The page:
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Yondr invites you to disconnect in "phone-free" zones

Some people can't put down their smartphones, addicted to the distractions of texting and documenting everything they can
Yondr pouches help you turn off your phone and tune into life 04:10

In their attachment to their smartphones, the students at Mercy High in Burlingame, California are typical teenagers. But when they enter Mr. Offield's English class, the phones get locked into little bags, which can't be opened until class is over.

"By separating something that's primarily for their social life, I'm hoping that it brings them more in the moment," Offield said.

Graham Dugoni is the founder of the startup company, Yondr, that makes the bags. He's attempting to break cellphone addiction and "help people engage with each other in a real way."

"What it symbolizes is a movement, and the bag is just the tool," Dugoni said.

The Yondr pouch locks much like a security tag in a clothing store. If someone needs to access their phone, they can choose to leave the phone-free zone, reports CBS News correspondent John Blackstone.

Dugoni first introduced the bags at nightclubs in tech-centric San Francisco. "Sometimes you see someone come in and their shoulders are uptight, they're clutching their phone like it's a baby," Dugoni said. "You can read it on their face - they're saying, 'don't take my phone away.'"

It's a new movement challenging the pervasive habit of viewing the world through the screen of a smartphone.

The Yondr bags are now mandatory for everyone attending a performance by comedian Dave Chappelle.

"We've had a strict 'no cellphone' rule for years. Obviously, if you look on YouTube, you'll see very few people adhere to it," Chapelle said.

Before the bags, Chappelle often found himself telling jokes to people distracted by their devices.

"It would be very hard for you to talk to anybody if he was doing this the whole time you're talking," he said, pulling a phone out of his pocket.

Dugoni hopes to see the bags used in arenas that seat as many as 20,000.

"After the first five minutes, there's twitchy hands and looking for their phones, then they seem to forget about it and slip into that natural mode of interaction. And that's kind of the golden moment," Dugoni said.

Back at Mercy High, administrator Summer Dittmer admits to having phone separation anxiety.

"I walked into a club, they asked for my phone, I said no. They said, 'you need to put your phone in here or you're not going to see anything happening in the venue.' So they gave me the thing, put my phone in, put it in my purse," Dittmer recalled. "It was almost like being separated from your own limb, but in the end, I remembered more than I typically do at a concert."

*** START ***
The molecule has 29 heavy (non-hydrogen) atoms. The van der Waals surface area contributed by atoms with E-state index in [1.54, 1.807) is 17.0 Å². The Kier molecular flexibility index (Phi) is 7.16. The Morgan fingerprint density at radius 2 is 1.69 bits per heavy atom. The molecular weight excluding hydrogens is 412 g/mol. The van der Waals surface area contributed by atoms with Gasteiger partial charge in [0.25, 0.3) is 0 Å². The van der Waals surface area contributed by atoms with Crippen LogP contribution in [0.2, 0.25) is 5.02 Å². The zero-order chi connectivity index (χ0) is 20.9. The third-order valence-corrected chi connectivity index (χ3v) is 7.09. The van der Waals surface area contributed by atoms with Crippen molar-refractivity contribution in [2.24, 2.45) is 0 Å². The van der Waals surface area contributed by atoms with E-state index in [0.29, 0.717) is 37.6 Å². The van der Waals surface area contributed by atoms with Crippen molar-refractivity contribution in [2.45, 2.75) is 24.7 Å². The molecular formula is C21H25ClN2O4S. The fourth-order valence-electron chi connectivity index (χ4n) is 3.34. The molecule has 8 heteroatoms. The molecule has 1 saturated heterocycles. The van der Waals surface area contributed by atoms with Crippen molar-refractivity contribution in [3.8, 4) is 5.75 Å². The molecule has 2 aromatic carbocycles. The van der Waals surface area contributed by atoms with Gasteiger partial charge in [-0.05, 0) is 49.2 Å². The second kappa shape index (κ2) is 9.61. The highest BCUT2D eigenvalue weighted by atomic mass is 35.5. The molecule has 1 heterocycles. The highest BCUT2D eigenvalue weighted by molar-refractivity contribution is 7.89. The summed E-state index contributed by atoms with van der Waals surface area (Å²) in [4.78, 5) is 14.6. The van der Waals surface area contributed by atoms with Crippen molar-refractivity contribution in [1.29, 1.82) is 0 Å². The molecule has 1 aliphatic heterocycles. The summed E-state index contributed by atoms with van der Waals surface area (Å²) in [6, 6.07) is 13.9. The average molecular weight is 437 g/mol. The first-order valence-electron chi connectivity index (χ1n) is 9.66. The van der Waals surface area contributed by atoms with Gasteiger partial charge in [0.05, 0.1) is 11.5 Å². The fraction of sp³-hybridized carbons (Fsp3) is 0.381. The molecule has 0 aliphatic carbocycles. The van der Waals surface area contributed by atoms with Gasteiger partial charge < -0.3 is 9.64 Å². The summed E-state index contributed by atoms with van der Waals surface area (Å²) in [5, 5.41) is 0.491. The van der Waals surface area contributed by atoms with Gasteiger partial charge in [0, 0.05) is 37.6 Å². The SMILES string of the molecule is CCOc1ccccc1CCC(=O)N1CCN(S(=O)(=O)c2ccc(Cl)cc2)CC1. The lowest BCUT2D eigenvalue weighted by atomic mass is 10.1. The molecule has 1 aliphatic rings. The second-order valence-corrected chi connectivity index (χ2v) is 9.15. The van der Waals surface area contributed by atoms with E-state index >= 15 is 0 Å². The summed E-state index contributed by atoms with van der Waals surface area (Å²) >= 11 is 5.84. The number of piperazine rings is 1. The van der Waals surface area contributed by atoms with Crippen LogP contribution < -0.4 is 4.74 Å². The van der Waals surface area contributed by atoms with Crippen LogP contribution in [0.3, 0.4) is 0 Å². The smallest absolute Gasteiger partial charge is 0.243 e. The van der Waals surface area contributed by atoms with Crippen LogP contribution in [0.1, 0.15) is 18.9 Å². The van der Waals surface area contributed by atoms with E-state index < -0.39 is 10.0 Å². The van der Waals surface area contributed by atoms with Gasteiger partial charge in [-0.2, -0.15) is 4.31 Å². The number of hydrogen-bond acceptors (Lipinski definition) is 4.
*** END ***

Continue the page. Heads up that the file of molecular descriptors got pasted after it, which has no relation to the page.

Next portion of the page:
Drivers blame "addiction" for phone use while driving 03:04

That experience prompted her to lease the bags for her school. For senior Ally Ick, locking her phone up was a mental adjustment.

"Maybe if there's something going on on social media, I could be really tempted to want to check my phone every second, but then with the Yonder pouches, it takes away that feeling and you don't have to worry about it so much," Ick said.

Junior Daniela Clinton had to bag her phone for three days on a school retreat.

"I could hear it vibrating, but I couldn't grab it and use it. I hated it so much," Clinton said. But she adjusted. "It was a break from reality. I completely forgot about everything - even school - and that was nice."

But not everyone is ready to let go of their electronic addictions. One Dave Chappelle audience member was caught red-handed.

"Just to be clear, you're no longer welcome in the venue while Dave's performing here," security told him.

"I understand why everybody uses their phones and why people are addicted to this technology. I'm not any different from them," Chappelle said. "But people actually watch the show, they're in the moment and they're vastly more fun to speak to."

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